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Ansible 182, September 2002

Cartoon, D. West

From Dave Langford, 94 London Road, Reading, Berkshire, RG1 5AU. ISSN 0265-9816. E-mail ansible[at] Fax 0705 080 1534. Logo: Dan Steffan. Cartoon: D. West. Available for SAE, or publications of the Very False Documents Press.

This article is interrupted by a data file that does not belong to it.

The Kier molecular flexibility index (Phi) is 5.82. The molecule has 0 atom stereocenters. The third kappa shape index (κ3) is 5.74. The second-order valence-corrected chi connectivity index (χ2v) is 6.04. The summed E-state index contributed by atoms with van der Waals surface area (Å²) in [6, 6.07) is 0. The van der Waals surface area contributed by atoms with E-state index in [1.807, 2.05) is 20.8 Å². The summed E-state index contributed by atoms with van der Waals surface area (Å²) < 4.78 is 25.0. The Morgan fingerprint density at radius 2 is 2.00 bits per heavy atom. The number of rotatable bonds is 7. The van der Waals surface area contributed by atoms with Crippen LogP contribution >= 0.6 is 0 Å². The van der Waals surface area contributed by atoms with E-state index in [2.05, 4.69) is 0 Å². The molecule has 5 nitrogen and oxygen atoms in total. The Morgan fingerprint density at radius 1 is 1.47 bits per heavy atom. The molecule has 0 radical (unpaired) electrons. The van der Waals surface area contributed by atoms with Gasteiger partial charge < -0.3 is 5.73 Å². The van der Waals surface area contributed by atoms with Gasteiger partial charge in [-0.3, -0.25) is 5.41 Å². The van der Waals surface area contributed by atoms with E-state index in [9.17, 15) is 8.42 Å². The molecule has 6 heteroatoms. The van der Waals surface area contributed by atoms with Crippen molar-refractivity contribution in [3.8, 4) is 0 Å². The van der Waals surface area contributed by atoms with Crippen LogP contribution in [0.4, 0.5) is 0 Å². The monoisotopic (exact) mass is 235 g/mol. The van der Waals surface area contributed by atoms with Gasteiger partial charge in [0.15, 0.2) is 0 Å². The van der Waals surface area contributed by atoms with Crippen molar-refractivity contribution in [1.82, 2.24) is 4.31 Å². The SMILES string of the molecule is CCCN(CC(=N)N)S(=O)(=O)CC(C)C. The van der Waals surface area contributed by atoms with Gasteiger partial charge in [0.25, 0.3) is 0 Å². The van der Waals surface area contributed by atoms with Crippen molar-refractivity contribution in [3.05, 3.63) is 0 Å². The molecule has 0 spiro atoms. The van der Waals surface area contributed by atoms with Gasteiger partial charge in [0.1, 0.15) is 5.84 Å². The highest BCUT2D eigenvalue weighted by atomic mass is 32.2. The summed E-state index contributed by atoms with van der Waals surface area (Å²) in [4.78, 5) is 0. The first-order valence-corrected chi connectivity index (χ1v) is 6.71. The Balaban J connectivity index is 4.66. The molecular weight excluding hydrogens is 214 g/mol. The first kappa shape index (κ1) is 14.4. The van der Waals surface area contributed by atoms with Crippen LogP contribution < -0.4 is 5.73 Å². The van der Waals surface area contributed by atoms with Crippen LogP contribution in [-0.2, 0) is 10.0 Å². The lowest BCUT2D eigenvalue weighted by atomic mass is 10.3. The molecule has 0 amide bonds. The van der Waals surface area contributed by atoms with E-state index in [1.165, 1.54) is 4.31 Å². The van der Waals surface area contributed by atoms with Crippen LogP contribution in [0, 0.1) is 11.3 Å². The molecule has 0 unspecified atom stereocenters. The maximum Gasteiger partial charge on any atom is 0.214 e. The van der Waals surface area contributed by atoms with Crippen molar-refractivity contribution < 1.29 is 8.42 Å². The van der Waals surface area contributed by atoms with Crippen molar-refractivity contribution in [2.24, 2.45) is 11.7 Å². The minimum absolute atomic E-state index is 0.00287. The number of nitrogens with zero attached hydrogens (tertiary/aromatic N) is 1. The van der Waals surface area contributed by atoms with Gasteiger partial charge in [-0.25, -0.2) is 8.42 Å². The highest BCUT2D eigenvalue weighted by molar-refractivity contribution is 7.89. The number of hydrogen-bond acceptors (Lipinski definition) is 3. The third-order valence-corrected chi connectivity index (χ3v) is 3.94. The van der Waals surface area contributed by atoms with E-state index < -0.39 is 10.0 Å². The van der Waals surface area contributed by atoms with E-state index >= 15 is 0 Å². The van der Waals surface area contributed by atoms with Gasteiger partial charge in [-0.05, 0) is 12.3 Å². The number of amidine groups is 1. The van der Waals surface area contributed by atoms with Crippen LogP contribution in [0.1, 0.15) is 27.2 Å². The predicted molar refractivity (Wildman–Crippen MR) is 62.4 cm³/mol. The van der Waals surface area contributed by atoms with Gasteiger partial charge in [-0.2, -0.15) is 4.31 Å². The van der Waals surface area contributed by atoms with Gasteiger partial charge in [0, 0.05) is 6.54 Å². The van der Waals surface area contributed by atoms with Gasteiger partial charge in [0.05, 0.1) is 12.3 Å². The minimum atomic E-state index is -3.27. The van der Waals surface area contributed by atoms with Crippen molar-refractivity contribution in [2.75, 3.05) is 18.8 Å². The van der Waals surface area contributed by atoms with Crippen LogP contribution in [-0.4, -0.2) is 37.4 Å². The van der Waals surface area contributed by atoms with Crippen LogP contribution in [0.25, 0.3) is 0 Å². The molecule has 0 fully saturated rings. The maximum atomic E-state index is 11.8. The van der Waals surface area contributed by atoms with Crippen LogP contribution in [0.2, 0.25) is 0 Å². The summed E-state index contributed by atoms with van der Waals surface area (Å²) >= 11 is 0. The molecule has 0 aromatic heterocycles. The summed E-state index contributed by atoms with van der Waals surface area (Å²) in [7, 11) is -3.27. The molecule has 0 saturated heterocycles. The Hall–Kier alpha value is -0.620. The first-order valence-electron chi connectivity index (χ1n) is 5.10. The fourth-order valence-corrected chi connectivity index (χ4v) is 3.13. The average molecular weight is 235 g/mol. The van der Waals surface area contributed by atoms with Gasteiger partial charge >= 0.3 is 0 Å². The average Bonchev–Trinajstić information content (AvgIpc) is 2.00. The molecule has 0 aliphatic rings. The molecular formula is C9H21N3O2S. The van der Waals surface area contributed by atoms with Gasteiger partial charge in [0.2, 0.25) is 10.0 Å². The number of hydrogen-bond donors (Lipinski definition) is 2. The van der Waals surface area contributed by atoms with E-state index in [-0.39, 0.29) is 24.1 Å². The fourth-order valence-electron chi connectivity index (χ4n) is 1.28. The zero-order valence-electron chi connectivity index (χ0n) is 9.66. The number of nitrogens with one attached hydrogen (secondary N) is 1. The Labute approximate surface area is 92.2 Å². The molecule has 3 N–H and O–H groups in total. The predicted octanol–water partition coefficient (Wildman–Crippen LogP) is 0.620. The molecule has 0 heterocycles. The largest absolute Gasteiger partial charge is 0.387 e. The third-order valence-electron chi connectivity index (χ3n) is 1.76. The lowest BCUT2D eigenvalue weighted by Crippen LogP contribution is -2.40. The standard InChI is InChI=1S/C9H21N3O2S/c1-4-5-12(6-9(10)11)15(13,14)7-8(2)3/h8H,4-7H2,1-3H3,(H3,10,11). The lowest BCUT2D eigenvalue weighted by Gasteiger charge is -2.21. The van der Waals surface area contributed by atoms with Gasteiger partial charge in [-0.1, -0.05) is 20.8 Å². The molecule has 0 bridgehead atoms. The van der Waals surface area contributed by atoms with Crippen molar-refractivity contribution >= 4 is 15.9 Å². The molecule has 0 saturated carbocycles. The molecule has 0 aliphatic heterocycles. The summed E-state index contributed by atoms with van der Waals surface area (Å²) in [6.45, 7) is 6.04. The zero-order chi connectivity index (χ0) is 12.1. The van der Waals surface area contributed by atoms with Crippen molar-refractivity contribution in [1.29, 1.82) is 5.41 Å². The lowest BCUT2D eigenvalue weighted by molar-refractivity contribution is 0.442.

CONJOSÉ. The sixtieth World SF Convention happened, but for a variety of reasons I couldn't make it. (The Plain People of Fandom: 'Boring, boring! You say that every year.') 'Greetings from San José,' wrote Ben Jeapes, '– a town not unlike Milton Keynes but lacking the charisma. But the con is good....' • Worldcon 2005. Against impossible odds and a daunting lack of opposition, the UK in 2005 bid won the right to hold that year's Worldcon in Glasgow: Interaction. • Hugos. NOVEL Neil Gaiman, American Gods. NOVELLA Vernor Vinge, 'Fast Times at Fairmont High'. NOVELETTE Ted Chiang, 'Hell is the Absence of God'. SHORT Michael Swanwick, 'The Dog Said Bow-Wow'. RELATED BOOK Ron Miller & Frederick C. Durant III (with Melvin H. Schuetz), The Art of Chesley Bonestell. DRAMATIC The Lord of the Rings: The Fellowship of the Ring. PRO EDITOR Ellen Datlow. PRO ARTIST Michael Whelan. SEMIPROZINE Locus. WEBSITE Locus Online. FANZINE Ansible. FAN WRITER Dave Langford. FAN ARTIST Teddy Harvia. JOHN W. CAMPBELL AWARD Jo Walton. • Congratulations all round – and thanks! Honestly, I'd expected voters to tire of me this year, but the perennial winner who went out of the airlock was Gardner Dozois. • Neil Gaiman wrote: '(Memo to self: even if you don't think you're going to win, write a speech. Otherwise you will wind up on the stage in front of several thousand people, finishing an impromptu speech with "Fuck, I got a Hugo.")' Alas, 'Nobody seems to remember the other stuff I said.' • Worldcon Bids. A rival to the 2007 Japanese bid emerged, bidding for exotic Columbus, Ohio. Also a 2010 Australian bid committee was formed during ConJosé itself, and took hundreds of presupporting memberships at US$20.